One common way that abuser try to control their partners is to limit their contact with friends and family; effectively isolating them for total control. This becomes a problem if and when the victims make the decision to leave. Without friends and family to turn to, victims of domestic violence are often left with no place to go to, thus they turn to shelters.
History of Shelters
The first domestic violence shelter opened in England in the early 1970s. Since the 1970s, shelters have become commonplace in
large cities. In the United States, shelters did not proliferate until the mid-1990s when “the U.S. government took an active role in promoting the shelter movement when it passed the first Violence Against Women Act (VAWA) (Barnett, 3rd Ed.). VAWA “provided funding for shelters and established the National Domestic Violence Hotline” (Barnett, 3rd Ed.).
“Some observers have argued that although implementing VAWA provisions has been expensive, it may have saved U.S. taxpayers billions of dollars in medical costs and social services” (Clark, Biddle, & Martin, 2002). However, state and government funding of domestic violence shelters has recently been cut. This leads to many women and children being turned away from shelters in times of emergency and perhaps returning to their batterers, thus perpetuating the cycle of violence for that family.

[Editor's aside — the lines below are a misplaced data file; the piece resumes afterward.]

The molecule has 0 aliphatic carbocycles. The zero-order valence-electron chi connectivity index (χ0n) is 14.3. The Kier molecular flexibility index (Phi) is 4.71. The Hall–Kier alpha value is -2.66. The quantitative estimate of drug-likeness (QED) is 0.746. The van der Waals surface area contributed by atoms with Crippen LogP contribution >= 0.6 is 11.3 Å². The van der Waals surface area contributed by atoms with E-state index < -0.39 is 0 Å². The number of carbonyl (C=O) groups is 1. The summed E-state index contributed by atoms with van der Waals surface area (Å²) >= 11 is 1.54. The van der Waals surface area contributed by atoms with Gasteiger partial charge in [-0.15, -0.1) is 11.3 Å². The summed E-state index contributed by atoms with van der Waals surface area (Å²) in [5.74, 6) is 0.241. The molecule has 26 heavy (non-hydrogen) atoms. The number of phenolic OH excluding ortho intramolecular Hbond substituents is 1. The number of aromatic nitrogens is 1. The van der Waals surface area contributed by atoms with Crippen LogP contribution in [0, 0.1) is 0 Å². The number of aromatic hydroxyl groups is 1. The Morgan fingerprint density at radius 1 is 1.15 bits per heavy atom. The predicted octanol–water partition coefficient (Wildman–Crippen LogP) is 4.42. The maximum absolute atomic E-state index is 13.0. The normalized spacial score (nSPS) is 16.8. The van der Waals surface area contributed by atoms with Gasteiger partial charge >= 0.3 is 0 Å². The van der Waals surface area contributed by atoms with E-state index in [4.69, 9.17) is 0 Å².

To get an idea of the need that many states are dealing with, here are some statistics from the state of Missouri:
- In 2010, 10,708 people received safe shelter while 19,311 were turned away. For every single person that was able to find a place at a shelter in Missouri, two people were turned away from a shelter because it was too full.
- There is an immediate need for either the expansion of existing shelters or the creation of new shelters to accommodate the growing need for emergency space. The following statistics, taken over three years illustrate the growing need for more shelter space:
- 2008: 9,151 people were turned away from shelters because of lack of space.
- 2009: 15,106 people were turned away from shelters because of lack of space.
- 2010: 19,311 people were turned away from shelters because of lack of space.
- “50% of homelessness among women and children is due to domestic violence”
The shelters across the country do more than provide a bed for people to sleep in when in crisis; shelters offer many different services, such as
- Assisting individuals with orders of protection against their abusers
- Provided Crisis Intervention Services
- Provided Case Management Services
- Support Groups
- Individual Therapy
- Life Skill Groups
- Batterer Intervention Groups
- Community Awareness Activities
When asked, 93% of those aided by domestic violence programs said it enhanced their safety and knowledge of community resources.
Cutting funding will decrease the availability of aids and services to abused women and men.
Cuts will also cost taxpayers millions of dollars in social services and medical costs. Therefore, increasing funding will not only help decrease the amount of women and children turned away from shelters, it will decrease overall costs to society.